Frequently assistive technology (AT) disagreements boil down to a battle of opinions; one side says device A is needed, the other side says device B or another alternative will meet the individuals needs. Typically one option is far more costly than the other; and the question remains, what is actually required?

In cases like this, the opinions of "experts" are usually significant in making a final determination. Obviously, it helps tremendously if you use the best expertise available to justify your position. In addition to the traditional questions regarding an expert's education and training, the following are more specific questions designed to help you decide if your experts are likely to project credibility when providing opinions on assistive technology issues.

How long has the expert been recommending this type of AT and how many devices of this type has the expert recommended in the last year?

Experts have more credibility when they have been in the field a few years and have recommended a number of devices within a general AT area. Beware of individuals who have recommended assistive technology for limited numbers of individuals in the last year. Remember that for many providers, such as physical therapists, occupational therapists, speech/language pathologists, special education teachers and rehabilitation counselors, AT is a very small part of their overall position or practice. Many of these providers have limited experience with AT and have very few cases for which they have recommended devices in the past. The experience of some experts will also be limited to individuals within a specific age range, disability type, etc. Such focused expertise can help your case if the individual falls within those limiting characteristics. However, if your case is the only adult the expert has ever evaluated, or the first person with cognitive disabilities for whom they have recommended a device, their opinion may be seriously questioned.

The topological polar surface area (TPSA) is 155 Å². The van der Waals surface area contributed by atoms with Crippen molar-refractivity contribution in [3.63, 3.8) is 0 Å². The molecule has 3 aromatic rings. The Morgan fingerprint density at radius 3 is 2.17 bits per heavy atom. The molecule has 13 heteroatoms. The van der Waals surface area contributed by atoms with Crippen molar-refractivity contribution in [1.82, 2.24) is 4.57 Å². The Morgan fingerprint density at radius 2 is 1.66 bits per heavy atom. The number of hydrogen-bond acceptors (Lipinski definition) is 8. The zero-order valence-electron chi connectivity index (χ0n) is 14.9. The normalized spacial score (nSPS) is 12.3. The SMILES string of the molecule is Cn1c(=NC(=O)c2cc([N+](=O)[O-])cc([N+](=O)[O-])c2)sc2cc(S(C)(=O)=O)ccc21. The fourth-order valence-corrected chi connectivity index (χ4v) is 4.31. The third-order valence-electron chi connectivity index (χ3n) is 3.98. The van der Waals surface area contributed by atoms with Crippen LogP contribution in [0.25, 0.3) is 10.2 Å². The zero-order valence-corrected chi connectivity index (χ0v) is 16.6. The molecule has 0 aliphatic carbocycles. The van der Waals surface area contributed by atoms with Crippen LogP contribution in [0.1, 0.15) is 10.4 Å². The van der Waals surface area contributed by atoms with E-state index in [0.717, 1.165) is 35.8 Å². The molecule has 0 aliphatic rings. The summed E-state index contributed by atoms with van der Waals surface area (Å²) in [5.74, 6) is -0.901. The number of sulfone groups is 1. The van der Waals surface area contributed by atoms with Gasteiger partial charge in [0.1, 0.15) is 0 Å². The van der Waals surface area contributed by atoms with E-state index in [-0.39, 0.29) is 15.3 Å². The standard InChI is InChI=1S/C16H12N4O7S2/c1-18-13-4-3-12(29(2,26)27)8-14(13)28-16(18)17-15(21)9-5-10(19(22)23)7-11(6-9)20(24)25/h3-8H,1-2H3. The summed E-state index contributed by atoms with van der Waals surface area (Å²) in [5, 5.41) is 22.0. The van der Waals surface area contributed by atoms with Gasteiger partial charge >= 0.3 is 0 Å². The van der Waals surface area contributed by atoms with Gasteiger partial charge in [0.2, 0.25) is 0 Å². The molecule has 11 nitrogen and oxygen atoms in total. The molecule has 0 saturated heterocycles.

What is the expert's track record in device recommendations? Do the recommendations represent a variety of manufacturers and devices?

It is most advantageous for an expert to have a proven track record of recommending devices that were actually procured and used successfully over time. If the expert has cases in which they recommended devices that were not used successfully, you should anticipate those cases being used to question their credibility. Beware of experts who recommend the same device for many or most individuals. How can the expert address individual differences if he/she is recommending the same device for everyone? Were all of the individuals really that much alike? Recommending the same device over and over again will likely be used to imply a disregard for individual differences. It could also be argued that recommendation of the same device reflects limited knowledge of the full range of devices available. Look for experts who have current knowledge of the myriad of device options available, who have access to a variety of devices to use during their assessment process, and have a track record of recommending a variety of devices.